“I have a Theory,” Mr. Y announced, “about Freshmen. But I need your advice.” So Mr. N and I stopped our conversation … or maybe I should say “continued to stop,” because we’d stopped when One Mr. Y walked in. We’d been talking about what to do when it seems that The System, on large and small scales, is doing more harm than the small amount of good we’re able to do. “I hate it,” Mr. N said, “and I don’t know why other people don’t see it.” He was just starting to wonder whether Many A Ms. X and Mr. Y was feeling general discontent, but attributing it to feeling abused by The System, when the door opened for One Mr. Y. Then the Other Mr. Y arrived with his Theory and question.
I’ve worked with That Particular Mr. Y for several years now, but I don’t know him that well. What I hear from students, though, is positive: he “cares” and “actually teaches” and “explains things.” Mr. Y hasn’t normally taught freshmen; that was Ms. F’s role until she left, but now Mr. Y and Ms. X have those classes. “I only have one class of them,” he said, “but I think they’re more dependent than usual. Even the Good Ones want to know if they’re Right Or Wrong right away, and They want You to Do The Work for them.”
One Mr. Y and I confirmed That Particular Mr. Y’s observation, at least as it applied to some current ninth-graders we know. I wondered if Mr. Y had the kind of Theory that attempts to explain an observation, but he didn’t. He just wanted confirmation of his observation, and then he had a copy job to pick up and Stuff to Do. But that phrase more dependent than usual seemed really important.
Mr. N and I didn’t resume our earlier conversation after that. But I’m glad we did partly resume the conversation that had sparked Thursday’s blog post. Like That Particular Mr. Y, who just wanted someone else to confirm his observation, I think Mr. N and I had both been hoping someone would confirm our observations. And when someone did, that was enough for a while.
In each branch of the Latin Family, there were a few members who still needed to finish their Major Assessment Individual Responses on Thursday. The rest of us were reading: Tres Columnae Lectio XIII for the beginners, Lectio XXVII for the intermediate group, and Caesar’s descriptions of the Druids and the animals in the Hercynian Forest for the upper-level group. N, T, and U ended up finishing a long-delayed video product, too. But before that, even though they aren’t ninth-graders, they too were being more dependent than usual. “Did you notice the assignment?” I asked, pointing to the written grammatical-analysis piece of the Major Assessment that we’d saved, at their request, to start the day on Thursday. “Did you notice the hard-copy set of stories?” I asked a bit later. “Remember, I still need to hear about eight Major Assessment Responses, so please pay attention to your volume level.”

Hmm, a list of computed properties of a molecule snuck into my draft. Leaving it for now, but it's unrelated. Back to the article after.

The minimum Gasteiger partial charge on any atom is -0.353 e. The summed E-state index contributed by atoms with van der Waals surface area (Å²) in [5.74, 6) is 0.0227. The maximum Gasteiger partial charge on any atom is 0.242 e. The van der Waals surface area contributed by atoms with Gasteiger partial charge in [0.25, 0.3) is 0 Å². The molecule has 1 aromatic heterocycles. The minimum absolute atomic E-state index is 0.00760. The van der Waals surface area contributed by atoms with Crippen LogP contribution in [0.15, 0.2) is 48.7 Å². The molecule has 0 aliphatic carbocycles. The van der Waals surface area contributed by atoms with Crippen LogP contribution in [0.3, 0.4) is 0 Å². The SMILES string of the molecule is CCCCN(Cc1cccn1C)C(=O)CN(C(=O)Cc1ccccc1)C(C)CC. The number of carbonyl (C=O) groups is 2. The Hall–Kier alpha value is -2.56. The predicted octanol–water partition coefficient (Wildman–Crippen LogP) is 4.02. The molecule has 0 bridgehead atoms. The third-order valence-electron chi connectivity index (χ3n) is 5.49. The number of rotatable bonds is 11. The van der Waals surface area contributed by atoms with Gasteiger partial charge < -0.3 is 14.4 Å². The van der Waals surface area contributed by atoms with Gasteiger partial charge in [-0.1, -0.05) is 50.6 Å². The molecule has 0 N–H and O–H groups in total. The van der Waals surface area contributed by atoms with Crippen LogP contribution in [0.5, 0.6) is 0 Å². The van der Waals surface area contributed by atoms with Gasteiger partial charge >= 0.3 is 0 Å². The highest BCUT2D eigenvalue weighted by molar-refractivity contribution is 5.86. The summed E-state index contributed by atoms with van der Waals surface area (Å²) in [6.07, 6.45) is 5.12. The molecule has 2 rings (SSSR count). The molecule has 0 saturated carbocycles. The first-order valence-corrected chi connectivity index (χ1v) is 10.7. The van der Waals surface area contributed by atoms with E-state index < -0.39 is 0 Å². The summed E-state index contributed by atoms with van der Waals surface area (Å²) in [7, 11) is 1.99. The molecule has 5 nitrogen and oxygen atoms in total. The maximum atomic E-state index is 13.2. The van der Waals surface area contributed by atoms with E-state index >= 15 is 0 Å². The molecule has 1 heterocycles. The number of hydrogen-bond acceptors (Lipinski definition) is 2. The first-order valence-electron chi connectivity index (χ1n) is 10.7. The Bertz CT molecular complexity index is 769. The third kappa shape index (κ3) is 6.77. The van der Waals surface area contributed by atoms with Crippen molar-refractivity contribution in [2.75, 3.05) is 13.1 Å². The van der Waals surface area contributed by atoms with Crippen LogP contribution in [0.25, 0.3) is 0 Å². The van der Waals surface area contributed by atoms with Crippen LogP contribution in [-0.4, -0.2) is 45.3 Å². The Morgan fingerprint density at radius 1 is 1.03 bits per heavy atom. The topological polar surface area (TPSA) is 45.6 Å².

Self-management, or executive function, used to be an important goal of factory-model schools. I remember, as a child, doing Various Important Tasks that, according to my teachers, would help Us Kids develop self-control and learn to follow directions and delay gratification. Those kinds of skills and attitudes were important for the mid-twentieth-century economy, of course, and that’s why we spent so much time on them. I have a hunch that the post-industrial economy calls for a different mix of them: much more of the self-starting, for example, and less of the Waiting Until Told. But executive function is important for the survival of both people and communities, and mid-adolescence, the place where N and the others are right now, is a time when real breakthroughs and developments tend to happen.
But N, T, U, and the others are more dependent than usual, even though they aren’t freshmen anymore. In the rush for High Test Scores, what Seth Godin calls “speedometer confusion,” it seems their Prior Schools had “not enough time” and “too much to cover” to help them learn self-control. “It’s easier,” Many A Ms. X and Mr. Y will say, “to make them shut up than to make them work together.” And it’s “easier” to fall back on PowerPoints and worksheet packets, or to “do some of it for them” as One Ms. X says she “has to” do this week. What about the long-term effects of those easier approaches? They won’t show up till Next Year, or Years From Now, and by then the “bad, lazy ones” will be in Somebody Else’s class or, if all goes well, a Different School. Meg’s Google+ share of this article about a recent “speedometer confusion” scandal led to a discussion of the causes and effects of those “easier” approaches, especially the effects on students and families who are led to believe that Everything is Just Fine when it isn’t.
If I have a chance, I’ll ask Mr. Y if he has an explanation for his Theory About Freshmen. I’m not sure if he thinks Things are Just Fine, or if “it is what it is,” or if he’s dissatisfied and looking for alternatives. But I know that students of mine like D and L, the “good kids” and “really good kids” who “do the work” and “do what they’re supposed to,” are frustrated by Business As Usual, and I know they don’t think Things are Just Fine at all. Our small Joyful Learning Community provides a bit of time and space for those kinds of conversations, and for that I’m deeply grateful. But I wonder how we can enlarge the circle, and I wonder what might happen if Ms. X and Mr. Y felt able and willing to share their perspectives and struggles. What will happen when we all get less dependent than usual?